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His elder brother, crown prince Sîn-apla-iddina had died in 672, and in his stead the third son Ashurbanipal was invested as crown prince and later king of Assyria, while Shamash-shum-ukin remained crown prince of Babylonia. This arrangement caused some dissension, and at least one civil servant wrote the King warning against it. Provincial governors and vassals had to take an oath to accept this and to help the brothers gain their respective thrones in the event of Esarhaddon's death.
When Esarhaddon unexpectedly died on a campaign against rebellious Egypt in 669, it was only the decisive action of his grandmother Naqi'a-Zakutu, widow of his grandfather Sennacherib and mother of his late father, that got Ashurbanipal on the throne, in the face of opposition by court officials and parts of the priesthood. Shamash-shum-ukin, the older brother, became viceroy of Babylonia. The arrangement was evidently intended to flatter the Babylonians by giving them once more the semblance of independence.
In 668 BC Shamash-shum-ukin brought the statue of Marduk back to Babylon. The following year at the New Year's Day ritual, he took the hand of Bēl and became the legitimate king of Babylon.
The Babylonian territory consisted of Babylon, Borsippa, Kutha and Sippar. As overlord, Ashurbanipal continued to offer royal sacrifices in these cities. While Shamash-shum-ukin was the sovereign ruler of the south in theory, Assyria maintained a garrison in Nippur, and some of the provincial governors tried to get into Assyrian favour. Letters by Sin-balassu-iqbi, governor of Ur show how he tried to ingratiate himself with Ashurbanipal.
Ashurbanipal retained responsibility for Babylonia's defense and foreign policy; Shamash-shum-ukin handled economic matters and land tenure. Ashurbanipal took an active part in the restoration of sanctuaries in the south. A stela now in London commemorates his help in restoring the temple Esagila; another tells of how he restored the Nabu-temple in Borsippa. Even the Sumerian language was revived as the official tongue. For some time this worked well, however Shamash-shum-ukin became infused with Babylonian nationalism, and claimed that it was he rather than his younger brother that was the successor of the Mesopotamian monarchs whose empire stretched from Iran to the Mediterranean and from the Caucasus to Arabia and north Africa.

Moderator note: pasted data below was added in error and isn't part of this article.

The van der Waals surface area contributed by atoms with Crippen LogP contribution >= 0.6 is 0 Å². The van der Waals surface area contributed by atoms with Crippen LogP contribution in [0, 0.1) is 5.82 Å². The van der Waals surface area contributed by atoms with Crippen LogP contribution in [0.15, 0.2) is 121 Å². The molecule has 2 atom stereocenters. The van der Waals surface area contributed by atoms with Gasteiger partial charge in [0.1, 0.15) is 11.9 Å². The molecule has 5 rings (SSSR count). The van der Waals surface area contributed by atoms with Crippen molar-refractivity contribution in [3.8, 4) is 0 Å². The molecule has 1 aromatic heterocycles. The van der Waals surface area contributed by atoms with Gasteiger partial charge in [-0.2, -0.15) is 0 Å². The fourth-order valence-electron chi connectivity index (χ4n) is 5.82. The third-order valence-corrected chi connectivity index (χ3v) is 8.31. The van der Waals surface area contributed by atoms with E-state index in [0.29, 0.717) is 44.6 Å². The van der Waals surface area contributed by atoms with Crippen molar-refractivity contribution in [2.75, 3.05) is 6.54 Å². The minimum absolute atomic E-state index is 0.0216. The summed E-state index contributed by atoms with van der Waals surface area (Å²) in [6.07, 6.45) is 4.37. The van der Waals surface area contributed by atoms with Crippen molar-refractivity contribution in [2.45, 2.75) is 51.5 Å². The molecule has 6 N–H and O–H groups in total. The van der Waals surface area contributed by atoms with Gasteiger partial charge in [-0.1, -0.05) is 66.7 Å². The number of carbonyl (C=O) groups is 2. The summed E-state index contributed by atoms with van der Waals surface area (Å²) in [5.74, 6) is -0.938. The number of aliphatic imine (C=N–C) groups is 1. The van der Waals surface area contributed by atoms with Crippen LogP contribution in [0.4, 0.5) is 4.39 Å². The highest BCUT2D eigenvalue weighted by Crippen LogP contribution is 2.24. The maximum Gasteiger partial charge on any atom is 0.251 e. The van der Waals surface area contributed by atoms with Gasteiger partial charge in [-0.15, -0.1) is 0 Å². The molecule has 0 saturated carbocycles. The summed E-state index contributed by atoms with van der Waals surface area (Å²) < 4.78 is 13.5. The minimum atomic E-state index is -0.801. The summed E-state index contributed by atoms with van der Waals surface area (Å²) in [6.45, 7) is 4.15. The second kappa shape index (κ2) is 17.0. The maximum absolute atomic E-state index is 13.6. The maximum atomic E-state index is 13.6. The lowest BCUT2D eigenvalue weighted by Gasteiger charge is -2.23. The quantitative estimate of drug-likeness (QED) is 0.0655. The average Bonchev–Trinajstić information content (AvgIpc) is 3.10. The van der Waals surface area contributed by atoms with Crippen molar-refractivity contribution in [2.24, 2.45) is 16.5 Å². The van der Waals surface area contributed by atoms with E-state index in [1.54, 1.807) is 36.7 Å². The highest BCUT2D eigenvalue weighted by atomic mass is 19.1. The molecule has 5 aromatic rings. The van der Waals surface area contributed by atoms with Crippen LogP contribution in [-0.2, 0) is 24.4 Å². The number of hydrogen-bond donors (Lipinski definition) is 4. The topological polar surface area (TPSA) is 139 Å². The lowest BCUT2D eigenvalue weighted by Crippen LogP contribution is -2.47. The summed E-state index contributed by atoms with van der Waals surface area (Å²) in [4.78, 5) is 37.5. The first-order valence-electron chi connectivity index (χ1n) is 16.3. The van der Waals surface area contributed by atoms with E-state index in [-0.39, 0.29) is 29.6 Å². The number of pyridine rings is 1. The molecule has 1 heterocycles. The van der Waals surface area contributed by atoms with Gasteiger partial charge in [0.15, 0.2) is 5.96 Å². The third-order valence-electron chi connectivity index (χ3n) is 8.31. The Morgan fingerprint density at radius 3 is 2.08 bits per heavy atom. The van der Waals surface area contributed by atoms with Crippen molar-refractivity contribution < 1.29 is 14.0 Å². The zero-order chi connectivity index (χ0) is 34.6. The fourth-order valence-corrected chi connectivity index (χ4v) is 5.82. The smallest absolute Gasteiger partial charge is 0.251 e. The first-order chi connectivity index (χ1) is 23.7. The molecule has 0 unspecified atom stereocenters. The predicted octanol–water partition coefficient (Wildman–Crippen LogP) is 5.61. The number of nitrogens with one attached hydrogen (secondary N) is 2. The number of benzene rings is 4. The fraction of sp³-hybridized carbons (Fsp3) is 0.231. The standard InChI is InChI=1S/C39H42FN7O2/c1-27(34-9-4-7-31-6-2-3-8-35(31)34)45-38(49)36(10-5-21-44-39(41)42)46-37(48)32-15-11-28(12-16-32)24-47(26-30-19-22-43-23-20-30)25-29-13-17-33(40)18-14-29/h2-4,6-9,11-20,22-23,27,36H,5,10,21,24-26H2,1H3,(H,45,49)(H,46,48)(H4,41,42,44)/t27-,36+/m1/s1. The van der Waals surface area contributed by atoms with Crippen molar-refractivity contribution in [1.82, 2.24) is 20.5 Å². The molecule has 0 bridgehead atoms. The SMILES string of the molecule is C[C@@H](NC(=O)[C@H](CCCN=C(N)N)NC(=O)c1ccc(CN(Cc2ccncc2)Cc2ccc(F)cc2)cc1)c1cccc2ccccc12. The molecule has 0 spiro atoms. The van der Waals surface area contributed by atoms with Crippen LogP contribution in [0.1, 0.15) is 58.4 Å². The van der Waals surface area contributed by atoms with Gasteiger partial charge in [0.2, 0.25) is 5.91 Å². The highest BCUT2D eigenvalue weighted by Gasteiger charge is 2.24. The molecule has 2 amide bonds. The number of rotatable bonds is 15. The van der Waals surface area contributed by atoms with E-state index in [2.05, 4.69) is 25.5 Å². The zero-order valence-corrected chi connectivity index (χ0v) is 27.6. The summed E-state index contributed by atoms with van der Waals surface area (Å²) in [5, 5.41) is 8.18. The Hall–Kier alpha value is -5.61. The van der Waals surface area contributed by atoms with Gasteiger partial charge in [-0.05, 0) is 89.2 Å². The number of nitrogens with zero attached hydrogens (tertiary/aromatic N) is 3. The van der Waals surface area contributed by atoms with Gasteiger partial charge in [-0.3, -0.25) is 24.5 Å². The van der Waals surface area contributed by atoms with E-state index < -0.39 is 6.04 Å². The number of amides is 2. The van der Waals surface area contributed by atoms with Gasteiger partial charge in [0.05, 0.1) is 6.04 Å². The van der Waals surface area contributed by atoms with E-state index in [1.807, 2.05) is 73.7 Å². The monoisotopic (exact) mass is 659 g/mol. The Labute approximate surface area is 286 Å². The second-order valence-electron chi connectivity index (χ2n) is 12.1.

In May 652 BC, Shamash-shum-ukin rose in rebellion. He formed a powerful coalition including Nabu-bel-shumate, king of the Mesopotamian Sealands, the Elamites, the Chaldean tribes of the South, the kings of Guti, Amurru and the Arabs from Arabia. After two years Babylon and Borsippa were besieged, and Elam was defeated and destroyed. Babylon yielded in June 648.
A fragment of the annals of Ashurbanipal excavated at Nimrud says that Shamash-shum-ukin was wounded by an arrow. Another account says that he threw himself into his burning palace as Babylon fell to Assyrian troops, to be remembered by the Greeks in the story of Sardanapalus (or Sardanapalos, his Greek name) (Ashurbanipal). However, since after his brother's death, Ashurbanipal reviewed Shamash-shum-ukin's property, including vehicles, horses, furniture, and retainers, J.D.A. MacGinnis regards the account of a grand conflagration as "pure fantasy". His successor on the throne of Babylon was Kandalanu (647–627 BC). Kandalanu, however, may have been either a throne name taken by Ashurbanipal himself or an Assyrian puppet ruler.
- "Šamaš-šuma-ukin [KING OF BABYLON] (RN)". www.oracc.museum.upenn.edu. Retrieved 2018-03-16.
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- Kuiper, Katherine. Mesopotamia: The World's Earliest Civilization, The Rosen Publishing Group, 2010 ISBN 9781615301126
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